All Systems Red (Martha Wells) - My Review

September Site Update

The previous eight reviews have been archived and cross-linked on the main Brightdreamer Books website.

Also, September marked the ten-year anniversary of this book review blog's launch.


Sunday, September 29, 2019

The Imaginary Corpse (Tyler Hayes)

The Imaginary Corpse
Tyler Hayes
Angry Robot
Fiction, Fantasy/Mystery
***** (Great)

DESCRIPTION: Once upon a time, Tippy was just a yellow stuffed Triceratops toy, brought to life in a young girl's mind. He became a detective to help her figure out the many wonders and mysteries of her world. Today, the girl is gone, left back in the real world, while a terrible trauma flung Tippy into the Stillreal with other discarded and forgotten imaginary Friends. From his apartment in Playtime Town (shared with Spiderhand, a living hand with a penchant for tea parties and pianos), he continues to solve cases and try making sense of the inherently nonsensical Idea-realms that compose Stillreal.
He never thought he'd find himself up against a serial killer - a Friend who has the unprecedented ability to permanently exterminate other imaginary beings.
As more people disappear across numerous Ideas, Tippy pursues a tangled trail through all manner of peculiar twists and turns. His "detective stuff" has never let him down before, but as the death toll mounts, he realizes he may finally have found a case beyond his abilities - a case that could doom the whole of the Stillreal.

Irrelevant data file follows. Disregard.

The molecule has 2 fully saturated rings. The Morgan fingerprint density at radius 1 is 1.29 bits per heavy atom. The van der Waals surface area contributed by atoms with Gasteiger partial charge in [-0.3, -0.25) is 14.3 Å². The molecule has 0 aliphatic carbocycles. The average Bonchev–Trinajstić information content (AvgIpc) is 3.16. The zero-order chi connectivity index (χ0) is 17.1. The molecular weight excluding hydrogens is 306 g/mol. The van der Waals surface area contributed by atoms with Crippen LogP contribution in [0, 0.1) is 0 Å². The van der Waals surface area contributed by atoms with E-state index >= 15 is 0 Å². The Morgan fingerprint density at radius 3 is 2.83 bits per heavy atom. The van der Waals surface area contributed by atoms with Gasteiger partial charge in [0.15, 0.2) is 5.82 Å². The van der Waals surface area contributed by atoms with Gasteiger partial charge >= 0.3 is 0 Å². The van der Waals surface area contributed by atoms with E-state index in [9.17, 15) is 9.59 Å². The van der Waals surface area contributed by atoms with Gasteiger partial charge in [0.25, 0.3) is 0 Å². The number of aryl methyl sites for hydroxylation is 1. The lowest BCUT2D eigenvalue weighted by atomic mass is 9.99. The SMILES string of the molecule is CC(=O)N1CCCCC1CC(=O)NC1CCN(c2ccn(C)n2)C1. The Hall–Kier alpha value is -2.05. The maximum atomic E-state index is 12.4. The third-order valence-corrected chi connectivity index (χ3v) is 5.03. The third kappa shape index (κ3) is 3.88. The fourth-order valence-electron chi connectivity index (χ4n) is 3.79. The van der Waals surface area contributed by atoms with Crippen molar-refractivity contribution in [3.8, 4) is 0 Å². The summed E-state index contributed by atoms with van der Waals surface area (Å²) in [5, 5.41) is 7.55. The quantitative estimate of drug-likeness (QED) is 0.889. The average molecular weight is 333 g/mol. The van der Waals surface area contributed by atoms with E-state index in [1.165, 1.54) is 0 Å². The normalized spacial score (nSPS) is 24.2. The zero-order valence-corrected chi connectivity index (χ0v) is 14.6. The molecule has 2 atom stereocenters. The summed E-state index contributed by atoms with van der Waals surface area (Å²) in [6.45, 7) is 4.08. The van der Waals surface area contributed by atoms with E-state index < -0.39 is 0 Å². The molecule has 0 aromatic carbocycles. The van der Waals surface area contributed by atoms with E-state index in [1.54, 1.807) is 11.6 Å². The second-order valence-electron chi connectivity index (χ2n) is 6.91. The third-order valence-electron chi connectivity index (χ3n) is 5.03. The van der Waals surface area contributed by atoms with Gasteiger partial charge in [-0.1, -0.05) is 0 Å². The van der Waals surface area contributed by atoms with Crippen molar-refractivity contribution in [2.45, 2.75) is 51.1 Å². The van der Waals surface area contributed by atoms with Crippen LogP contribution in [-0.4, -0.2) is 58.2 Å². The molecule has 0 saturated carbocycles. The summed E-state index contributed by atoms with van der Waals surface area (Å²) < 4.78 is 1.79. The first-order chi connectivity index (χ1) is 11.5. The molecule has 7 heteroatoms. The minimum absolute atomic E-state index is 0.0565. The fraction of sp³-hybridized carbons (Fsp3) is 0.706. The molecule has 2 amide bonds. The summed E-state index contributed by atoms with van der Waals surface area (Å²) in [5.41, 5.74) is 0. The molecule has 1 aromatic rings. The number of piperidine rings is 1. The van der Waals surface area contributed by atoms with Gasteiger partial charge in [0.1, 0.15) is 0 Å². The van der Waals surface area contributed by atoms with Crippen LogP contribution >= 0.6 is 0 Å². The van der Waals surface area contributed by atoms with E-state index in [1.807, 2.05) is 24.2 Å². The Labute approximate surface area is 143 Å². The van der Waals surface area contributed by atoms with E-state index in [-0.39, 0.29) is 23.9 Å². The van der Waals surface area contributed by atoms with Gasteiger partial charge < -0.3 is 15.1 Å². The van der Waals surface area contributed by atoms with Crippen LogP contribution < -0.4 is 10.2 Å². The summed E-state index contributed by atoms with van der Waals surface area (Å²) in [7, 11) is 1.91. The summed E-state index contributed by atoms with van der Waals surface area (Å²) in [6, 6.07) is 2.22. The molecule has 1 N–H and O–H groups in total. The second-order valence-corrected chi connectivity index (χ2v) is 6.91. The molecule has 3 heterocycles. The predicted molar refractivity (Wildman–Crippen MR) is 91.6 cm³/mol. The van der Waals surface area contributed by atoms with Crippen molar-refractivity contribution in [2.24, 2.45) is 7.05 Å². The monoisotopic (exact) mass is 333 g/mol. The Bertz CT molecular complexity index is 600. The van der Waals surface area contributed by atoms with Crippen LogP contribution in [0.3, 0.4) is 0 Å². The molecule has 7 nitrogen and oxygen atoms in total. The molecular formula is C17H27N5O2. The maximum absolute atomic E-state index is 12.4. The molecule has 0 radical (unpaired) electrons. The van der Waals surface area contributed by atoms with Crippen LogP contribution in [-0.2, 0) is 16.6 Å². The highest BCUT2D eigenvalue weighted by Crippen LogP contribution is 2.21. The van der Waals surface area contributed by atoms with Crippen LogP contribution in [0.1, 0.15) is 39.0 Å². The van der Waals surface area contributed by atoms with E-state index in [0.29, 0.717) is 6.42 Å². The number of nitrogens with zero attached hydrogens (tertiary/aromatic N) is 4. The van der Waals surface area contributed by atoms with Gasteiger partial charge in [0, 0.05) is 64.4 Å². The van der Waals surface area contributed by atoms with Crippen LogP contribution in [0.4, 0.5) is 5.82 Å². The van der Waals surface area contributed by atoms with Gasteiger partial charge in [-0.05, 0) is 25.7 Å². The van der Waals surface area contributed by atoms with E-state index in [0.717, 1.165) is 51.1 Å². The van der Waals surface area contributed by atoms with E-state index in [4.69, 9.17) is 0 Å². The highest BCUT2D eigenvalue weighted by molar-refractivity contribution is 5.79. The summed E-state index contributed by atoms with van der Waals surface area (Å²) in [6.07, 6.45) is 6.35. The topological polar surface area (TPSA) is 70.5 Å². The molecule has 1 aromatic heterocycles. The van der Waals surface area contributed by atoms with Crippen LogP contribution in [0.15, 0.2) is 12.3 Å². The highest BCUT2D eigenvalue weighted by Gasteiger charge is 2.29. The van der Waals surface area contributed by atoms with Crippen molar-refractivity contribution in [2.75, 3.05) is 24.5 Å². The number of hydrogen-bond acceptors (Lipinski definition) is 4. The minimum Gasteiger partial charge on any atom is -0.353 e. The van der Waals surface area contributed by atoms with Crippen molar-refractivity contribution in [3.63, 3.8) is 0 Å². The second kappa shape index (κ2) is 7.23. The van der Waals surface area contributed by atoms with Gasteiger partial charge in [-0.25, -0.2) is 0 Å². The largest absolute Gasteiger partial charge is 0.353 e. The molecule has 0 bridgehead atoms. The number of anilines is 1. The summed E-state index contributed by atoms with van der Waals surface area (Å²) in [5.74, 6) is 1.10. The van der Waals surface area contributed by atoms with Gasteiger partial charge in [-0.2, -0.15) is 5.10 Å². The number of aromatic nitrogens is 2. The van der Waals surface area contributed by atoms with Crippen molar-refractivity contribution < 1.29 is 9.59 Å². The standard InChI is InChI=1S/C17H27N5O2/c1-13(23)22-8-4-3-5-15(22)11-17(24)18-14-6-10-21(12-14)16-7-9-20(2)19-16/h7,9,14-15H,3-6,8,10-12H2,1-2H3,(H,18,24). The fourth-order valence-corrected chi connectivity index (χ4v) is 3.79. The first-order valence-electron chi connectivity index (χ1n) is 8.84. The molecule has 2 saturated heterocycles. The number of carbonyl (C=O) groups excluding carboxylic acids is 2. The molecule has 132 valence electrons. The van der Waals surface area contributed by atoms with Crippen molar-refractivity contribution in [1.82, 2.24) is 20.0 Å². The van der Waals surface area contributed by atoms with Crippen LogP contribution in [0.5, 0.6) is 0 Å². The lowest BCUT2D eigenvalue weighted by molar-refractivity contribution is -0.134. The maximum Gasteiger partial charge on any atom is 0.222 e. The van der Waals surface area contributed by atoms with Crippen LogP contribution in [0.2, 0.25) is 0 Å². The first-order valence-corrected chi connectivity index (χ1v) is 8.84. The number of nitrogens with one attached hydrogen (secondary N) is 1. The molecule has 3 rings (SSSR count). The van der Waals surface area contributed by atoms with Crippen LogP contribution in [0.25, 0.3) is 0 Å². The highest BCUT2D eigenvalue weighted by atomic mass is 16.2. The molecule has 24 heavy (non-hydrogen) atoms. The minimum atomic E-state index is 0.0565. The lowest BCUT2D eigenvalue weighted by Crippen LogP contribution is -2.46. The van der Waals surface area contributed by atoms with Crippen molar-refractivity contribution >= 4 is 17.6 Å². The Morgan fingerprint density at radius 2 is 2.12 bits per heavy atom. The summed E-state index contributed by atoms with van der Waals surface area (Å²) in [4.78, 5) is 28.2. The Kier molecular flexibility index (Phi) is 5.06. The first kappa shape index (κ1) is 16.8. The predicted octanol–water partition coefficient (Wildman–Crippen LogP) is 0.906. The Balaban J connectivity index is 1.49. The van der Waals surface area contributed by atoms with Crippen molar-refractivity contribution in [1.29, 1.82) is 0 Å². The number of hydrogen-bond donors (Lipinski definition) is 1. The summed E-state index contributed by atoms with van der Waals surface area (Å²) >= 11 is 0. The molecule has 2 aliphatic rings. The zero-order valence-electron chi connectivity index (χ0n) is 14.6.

REVIEW: A noir detective story starring a stuffed yellow dinosaur and a cast of imaginary friends hunted by a serial killer... this story shouldn't work, but it does. It shouldn't have grabbed me from the first paragraph and demanded to be devoured in a single weekend, but it did. And I shouldn't have been emotionally wrapped up in characters that ranged from discarded TV pilots through children's abstract scribbles to - yes - a disembodied and speechless hand that was essentially willed to life by a puppeteer, but I was.
Tippy's a singular character, much larger than his diminutive stuffed body, bursting with both heart and pain. All of the characters have an undercurrent of tragedy; a Friend doesn't end up in the Stillreal unless they were loved to life by someone and torn away by trauma rather than simply fading as most imaginary creations do in time. They're not the playmates that slowly stopped showing up, they're the ones thrown aside when a family death forces a child to grow up overnight, the teenager's comic book character whose brutal rejection causes them to cast aside a lifelong dream, even the adult's novel crushed by a domineering spouse - the Friends here are not reserved for children alone, but for any human who has ever imagined a character to life in their minds, who are forced to find their own way without their creators. Tippy was created to be a detective, gifted with horns that burn when he hears curse words as well as the snarky wit and "detective stuff" sixth sense for clues that the young girl absorbed from TV shows. When he's not solving cases, he's drowning memories at Playtime Town's "bar," Mr. Floaty's Rootbeerium, or hiding out in a tumble dryer. The case is personal from the start, as he blames himself for not paying attention to a new arrival's fear - a new arrival who is murdered before his eyes when the "Man in the Coat" turns up in the heart of Playtime Town. Thus begins a relentless pursuit of clues, leading Tippy from the towering embodiment of conspiracy fears in the Heart of Business to the superhero realm of Avatar City (where he must deal with both heroes and villains.) He finds allies and enemies everywhere he goes, in a case riddled with twists and setbacks aplenty, not to mention ties to a terror haunting the real world. Hayes masterfully balances the noir elements with a wild imagination, worlds pieced together from imaginations of all ages and maturity levels for all manner of reasons but which somehow work together.